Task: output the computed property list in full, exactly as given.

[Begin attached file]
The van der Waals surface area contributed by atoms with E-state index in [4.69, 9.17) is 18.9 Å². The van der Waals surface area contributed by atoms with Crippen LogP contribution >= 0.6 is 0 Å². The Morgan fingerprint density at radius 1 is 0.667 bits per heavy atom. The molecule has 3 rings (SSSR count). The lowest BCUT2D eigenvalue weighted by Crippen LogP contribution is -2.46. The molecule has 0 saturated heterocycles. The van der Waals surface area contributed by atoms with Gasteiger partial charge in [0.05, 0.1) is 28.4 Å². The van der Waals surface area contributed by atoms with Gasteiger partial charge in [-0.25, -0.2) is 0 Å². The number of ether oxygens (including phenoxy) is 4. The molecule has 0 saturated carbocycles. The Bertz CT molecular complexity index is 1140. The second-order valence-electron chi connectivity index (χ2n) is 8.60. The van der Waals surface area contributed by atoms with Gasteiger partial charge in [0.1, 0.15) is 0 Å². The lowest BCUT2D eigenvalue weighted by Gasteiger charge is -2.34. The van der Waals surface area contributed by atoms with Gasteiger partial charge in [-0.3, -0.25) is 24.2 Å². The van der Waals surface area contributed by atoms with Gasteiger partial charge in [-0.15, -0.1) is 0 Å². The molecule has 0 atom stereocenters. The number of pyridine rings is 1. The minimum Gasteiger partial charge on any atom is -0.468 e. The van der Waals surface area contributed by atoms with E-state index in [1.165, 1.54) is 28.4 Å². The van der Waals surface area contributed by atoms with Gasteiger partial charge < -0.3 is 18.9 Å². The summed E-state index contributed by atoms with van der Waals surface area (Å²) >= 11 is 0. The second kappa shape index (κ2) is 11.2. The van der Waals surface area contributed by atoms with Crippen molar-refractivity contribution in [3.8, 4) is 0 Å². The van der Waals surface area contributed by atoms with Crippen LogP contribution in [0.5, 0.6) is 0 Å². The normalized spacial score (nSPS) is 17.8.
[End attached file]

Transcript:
The van der Waals surface area contributed by atoms with E-state index in [4.69, 9.17) is 18.9 Å². The van der Waals surface area contributed by atoms with Crippen LogP contribution >= 0.6 is 0 Å². The Morgan fingerprint density at radius 1 is 0.667 bits per heavy atom. The molecule has 3 rings (SSSR count). The lowest BCUT2D eigenvalue weighted by Crippen LogP contribution is -2.46. The molecule has 0 saturated heterocycles. The van der Waals surface area contributed by atoms with Gasteiger partial charge in [0.05, 0.1) is 28.4 Å². The van der Waals surface area contributed by atoms with Gasteiger partial charge in [-0.25, -0.2) is 0 Å². The number of ether oxygens (including phenoxy) is 4. The molecule has 0 saturated carbocycles. The Bertz CT molecular complexity index is 1140. The second-order valence-electron chi connectivity index (χ2n) is 8.60. The van der Waals surface area contributed by atoms with Gasteiger partial charge in [0.1, 0.15) is 0 Å². The lowest BCUT2D eigenvalue weighted by Gasteiger charge is -2.34. The van der Waals surface area contributed by atoms with Gasteiger partial charge in [-0.3, -0.25) is 24.2 Å². The van der Waals surface area contributed by atoms with Gasteiger partial charge in [-0.15, -0.1) is 0 Å². The molecule has 0 atom stereocenters. The number of pyridine rings is 1. The minimum Gasteiger partial charge on any atom is -0.468 e. The van der Waals surface area contributed by atoms with E-state index in [1.165, 1.54) is 28.4 Å². The van der Waals surface area contributed by atoms with Gasteiger partial charge < -0.3 is 18.9 Å². The summed E-state index contributed by atoms with van der Waals surface area (Å²) >= 11 is 0. The second kappa shape index (κ2) is 11.2. The van der Waals surface area contributed by atoms with Crippen molar-refractivity contribution in [3.8, 4) is 0 Å². The van der Waals surface area contributed by atoms with Crippen LogP contribution in [0.5, 0.6) is 0 Å². The normalized spacial score (nSPS) is 17.8.